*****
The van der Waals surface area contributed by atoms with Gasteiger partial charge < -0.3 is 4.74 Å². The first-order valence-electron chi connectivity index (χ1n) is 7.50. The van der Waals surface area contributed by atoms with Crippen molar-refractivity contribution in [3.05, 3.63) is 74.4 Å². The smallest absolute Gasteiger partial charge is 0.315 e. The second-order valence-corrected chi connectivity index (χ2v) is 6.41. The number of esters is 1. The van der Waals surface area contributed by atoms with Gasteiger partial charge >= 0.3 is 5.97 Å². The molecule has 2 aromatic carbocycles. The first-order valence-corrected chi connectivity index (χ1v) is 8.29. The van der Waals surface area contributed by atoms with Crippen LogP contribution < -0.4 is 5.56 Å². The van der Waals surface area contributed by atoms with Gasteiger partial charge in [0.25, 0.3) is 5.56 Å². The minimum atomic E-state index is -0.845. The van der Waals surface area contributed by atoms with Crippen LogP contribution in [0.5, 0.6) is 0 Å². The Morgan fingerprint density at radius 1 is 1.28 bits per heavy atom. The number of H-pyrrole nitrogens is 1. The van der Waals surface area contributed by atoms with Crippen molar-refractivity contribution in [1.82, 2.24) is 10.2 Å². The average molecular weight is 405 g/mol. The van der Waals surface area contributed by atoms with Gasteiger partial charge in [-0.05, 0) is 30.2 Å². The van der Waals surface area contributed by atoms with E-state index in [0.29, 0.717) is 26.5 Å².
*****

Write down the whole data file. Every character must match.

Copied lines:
The van der Waals surface area contributed by atoms with Gasteiger partial charge < -0.3 is 4.74 Å². The first-order valence-electron chi connectivity index (χ1n) is 7.50. The van der Waals surface area contributed by atoms with Crippen molar-refractivity contribution in [3.05, 3.63) is 74.4 Å². The smallest absolute Gasteiger partial charge is 0.315 e. The second-order valence-corrected chi connectivity index (χ2v) is 6.41. The number of esters is 1. The van der Waals surface area contributed by atoms with Gasteiger partial charge >= 0.3 is 5.97 Å². The molecule has 2 aromatic carbocycles. The first-order valence-corrected chi connectivity index (χ1v) is 8.29. The van der Waals surface area contributed by atoms with Crippen LogP contribution < -0.4 is 5.56 Å². The van der Waals surface area contributed by atoms with Gasteiger partial charge in [0.25, 0.3) is 5.56 Å². The minimum atomic E-state index is -0.845. The van der Waals surface area contributed by atoms with Crippen LogP contribution in [0.5, 0.6) is 0 Å². The Morgan fingerprint density at radius 1 is 1.28 bits per heavy atom. The number of H-pyrrole nitrogens is 1. The van der Waals surface area contributed by atoms with Crippen molar-refractivity contribution in [1.82, 2.24) is 10.2 Å². The average molecular weight is 405 g/mol. The van der Waals surface area contributed by atoms with Gasteiger partial charge in [-0.05, 0) is 30.2 Å². The van der Waals surface area contributed by atoms with E-state index in [0.29, 0.717) is 26.5 Å².